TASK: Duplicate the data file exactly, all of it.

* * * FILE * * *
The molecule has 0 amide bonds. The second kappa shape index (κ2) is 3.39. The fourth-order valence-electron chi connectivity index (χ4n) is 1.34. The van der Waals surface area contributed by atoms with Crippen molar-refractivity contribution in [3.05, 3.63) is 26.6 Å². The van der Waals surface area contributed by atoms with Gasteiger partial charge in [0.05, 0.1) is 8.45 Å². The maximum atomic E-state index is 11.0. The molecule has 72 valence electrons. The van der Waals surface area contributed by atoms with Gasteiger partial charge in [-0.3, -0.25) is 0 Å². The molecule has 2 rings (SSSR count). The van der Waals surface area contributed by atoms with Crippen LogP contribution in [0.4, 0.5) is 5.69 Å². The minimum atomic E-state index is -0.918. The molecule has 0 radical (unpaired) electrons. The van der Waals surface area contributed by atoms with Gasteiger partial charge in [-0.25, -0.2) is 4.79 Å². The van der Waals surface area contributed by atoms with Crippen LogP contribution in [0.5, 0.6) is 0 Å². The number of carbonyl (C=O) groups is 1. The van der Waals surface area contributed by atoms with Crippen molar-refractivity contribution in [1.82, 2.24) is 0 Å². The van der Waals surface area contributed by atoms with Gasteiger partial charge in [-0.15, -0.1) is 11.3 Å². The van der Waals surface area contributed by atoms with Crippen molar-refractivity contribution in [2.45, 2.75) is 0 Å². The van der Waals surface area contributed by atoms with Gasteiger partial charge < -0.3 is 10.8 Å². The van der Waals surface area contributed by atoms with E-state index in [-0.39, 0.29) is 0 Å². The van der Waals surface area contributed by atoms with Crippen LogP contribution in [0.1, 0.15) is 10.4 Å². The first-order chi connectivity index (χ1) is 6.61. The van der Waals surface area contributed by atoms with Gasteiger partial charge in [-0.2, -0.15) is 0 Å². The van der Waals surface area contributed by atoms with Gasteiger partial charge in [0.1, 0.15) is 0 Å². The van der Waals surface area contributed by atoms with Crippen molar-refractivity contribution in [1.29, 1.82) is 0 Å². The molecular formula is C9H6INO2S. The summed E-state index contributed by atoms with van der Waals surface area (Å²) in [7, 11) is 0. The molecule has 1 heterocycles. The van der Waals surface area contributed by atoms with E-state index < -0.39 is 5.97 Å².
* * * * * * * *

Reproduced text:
The molecule has 0 amide bonds. The second kappa shape index (κ2) is 3.39. The fourth-order valence-electron chi connectivity index (χ4n) is 1.34. The van der Waals surface area contributed by atoms with Crippen molar-refractivity contribution in [3.05, 3.63) is 26.6 Å². The van der Waals surface area contributed by atoms with Gasteiger partial charge in [0.05, 0.1) is 8.45 Å². The maximum atomic E-state index is 11.0. The molecule has 72 valence electrons. The van der Waals surface area contributed by atoms with Gasteiger partial charge in [-0.3, -0.25) is 0 Å². The molecule has 2 rings (SSSR count). The van der Waals surface area contributed by atoms with Crippen LogP contribution in [0.4, 0.5) is 5.69 Å². The minimum atomic E-state index is -0.918. The molecule has 0 radical (unpaired) electrons. The van der Waals surface area contributed by atoms with Gasteiger partial charge in [-0.25, -0.2) is 4.79 Å². The van der Waals surface area contributed by atoms with Crippen LogP contribution in [0.5, 0.6) is 0 Å². The number of carbonyl (C=O) groups is 1. The van der Waals surface area contributed by atoms with Crippen molar-refractivity contribution in [1.82, 2.24) is 0 Å². The van der Waals surface area contributed by atoms with Gasteiger partial charge in [-0.15, -0.1) is 11.3 Å². The van der Waals surface area contributed by atoms with Crippen molar-refractivity contribution in [2.45, 2.75) is 0 Å². The van der Waals surface area contributed by atoms with Gasteiger partial charge < -0.3 is 10.8 Å². The van der Waals surface area contributed by atoms with E-state index in [-0.39, 0.29) is 0 Å². The van der Waals surface area contributed by atoms with Crippen LogP contribution in [0.1, 0.15) is 10.4 Å². The first-order chi connectivity index (χ1) is 6.61. The van der Waals surface area contributed by atoms with Gasteiger partial charge in [-0.2, -0.15) is 0 Å². The van der Waals surface area contributed by atoms with Gasteiger partial charge in [0.1, 0.15) is 0 Å². The van der Waals surface area contributed by atoms with Crippen molar-refractivity contribution in [1.29, 1.82) is 0 Å². The molecular formula is C9H6INO2S. The summed E-state index contributed by atoms with van der Waals surface area (Å²) in [7, 11) is 0. The molecule has 1 heterocycles. The van der Waals surface area contributed by atoms with E-state index < -0.39 is 5.97 Å².